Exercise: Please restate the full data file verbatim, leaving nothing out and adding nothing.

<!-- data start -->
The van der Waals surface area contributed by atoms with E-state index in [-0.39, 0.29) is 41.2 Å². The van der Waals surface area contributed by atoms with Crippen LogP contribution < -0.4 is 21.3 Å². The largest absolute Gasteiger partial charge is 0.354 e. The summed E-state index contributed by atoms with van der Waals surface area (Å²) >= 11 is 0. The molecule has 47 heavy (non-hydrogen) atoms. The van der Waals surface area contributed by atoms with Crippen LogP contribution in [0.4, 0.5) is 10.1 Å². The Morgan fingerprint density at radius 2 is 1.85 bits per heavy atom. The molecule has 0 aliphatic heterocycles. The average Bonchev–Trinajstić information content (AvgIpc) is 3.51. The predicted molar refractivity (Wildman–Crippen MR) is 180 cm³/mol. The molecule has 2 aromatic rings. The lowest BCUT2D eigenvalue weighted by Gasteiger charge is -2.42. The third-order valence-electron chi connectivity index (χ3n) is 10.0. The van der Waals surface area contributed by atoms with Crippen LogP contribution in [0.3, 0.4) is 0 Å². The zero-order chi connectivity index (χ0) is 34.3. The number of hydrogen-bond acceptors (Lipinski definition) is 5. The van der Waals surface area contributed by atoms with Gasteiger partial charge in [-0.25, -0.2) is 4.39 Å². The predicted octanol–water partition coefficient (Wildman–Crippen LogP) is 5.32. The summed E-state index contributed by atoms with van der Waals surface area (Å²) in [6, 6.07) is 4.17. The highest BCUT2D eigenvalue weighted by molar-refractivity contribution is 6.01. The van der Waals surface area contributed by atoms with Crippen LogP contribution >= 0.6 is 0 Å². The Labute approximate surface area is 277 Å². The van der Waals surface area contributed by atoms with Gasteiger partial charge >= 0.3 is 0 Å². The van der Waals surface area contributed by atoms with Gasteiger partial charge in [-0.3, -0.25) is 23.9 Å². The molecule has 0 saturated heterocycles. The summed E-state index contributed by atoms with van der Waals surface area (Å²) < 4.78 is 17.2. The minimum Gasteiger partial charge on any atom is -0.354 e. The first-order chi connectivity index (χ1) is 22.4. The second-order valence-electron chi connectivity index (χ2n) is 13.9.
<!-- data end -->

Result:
The van der Waals surface area contributed by atoms with E-state index in [-0.39, 0.29) is 41.2 Å². The van der Waals surface area contributed by atoms with Crippen LogP contribution < -0.4 is 21.3 Å². The largest absolute Gasteiger partial charge is 0.354 e. The summed E-state index contributed by atoms with van der Waals surface area (Å²) >= 11 is 0. The molecule has 47 heavy (non-hydrogen) atoms. The van der Waals surface area contributed by atoms with Crippen LogP contribution in [0.4, 0.5) is 10.1 Å². The Morgan fingerprint density at radius 2 is 1.85 bits per heavy atom. The molecule has 0 aliphatic heterocycles. The average Bonchev–Trinajstić information content (AvgIpc) is 3.51. The predicted molar refractivity (Wildman–Crippen MR) is 180 cm³/mol. The molecule has 2 aromatic rings. The lowest BCUT2D eigenvalue weighted by Gasteiger charge is -2.42. The third-order valence-electron chi connectivity index (χ3n) is 10.0. The van der Waals surface area contributed by atoms with Crippen LogP contribution in [0.3, 0.4) is 0 Å². The zero-order chi connectivity index (χ0) is 34.3. The number of hydrogen-bond acceptors (Lipinski definition) is 5. The van der Waals surface area contributed by atoms with Gasteiger partial charge in [-0.25, -0.2) is 4.39 Å². The predicted octanol–water partition coefficient (Wildman–Crippen LogP) is 5.32. The summed E-state index contributed by atoms with van der Waals surface area (Å²) in [6, 6.07) is 4.17. The highest BCUT2D eigenvalue weighted by molar-refractivity contribution is 6.01. The van der Waals surface area contributed by atoms with Crippen LogP contribution >= 0.6 is 0 Å². The Labute approximate surface area is 277 Å². The van der Waals surface area contributed by atoms with Gasteiger partial charge >= 0.3 is 0 Å². The van der Waals surface area contributed by atoms with Gasteiger partial charge in [-0.3, -0.25) is 23.9 Å². The molecule has 0 saturated heterocycles. The summed E-state index contributed by atoms with van der Waals surface area (Å²) < 4.78 is 17.2. The minimum Gasteiger partial charge on any atom is -0.354 e. The first-order chi connectivity index (χ1) is 22.4. The second-order valence-electron chi connectivity index (χ2n) is 13.9.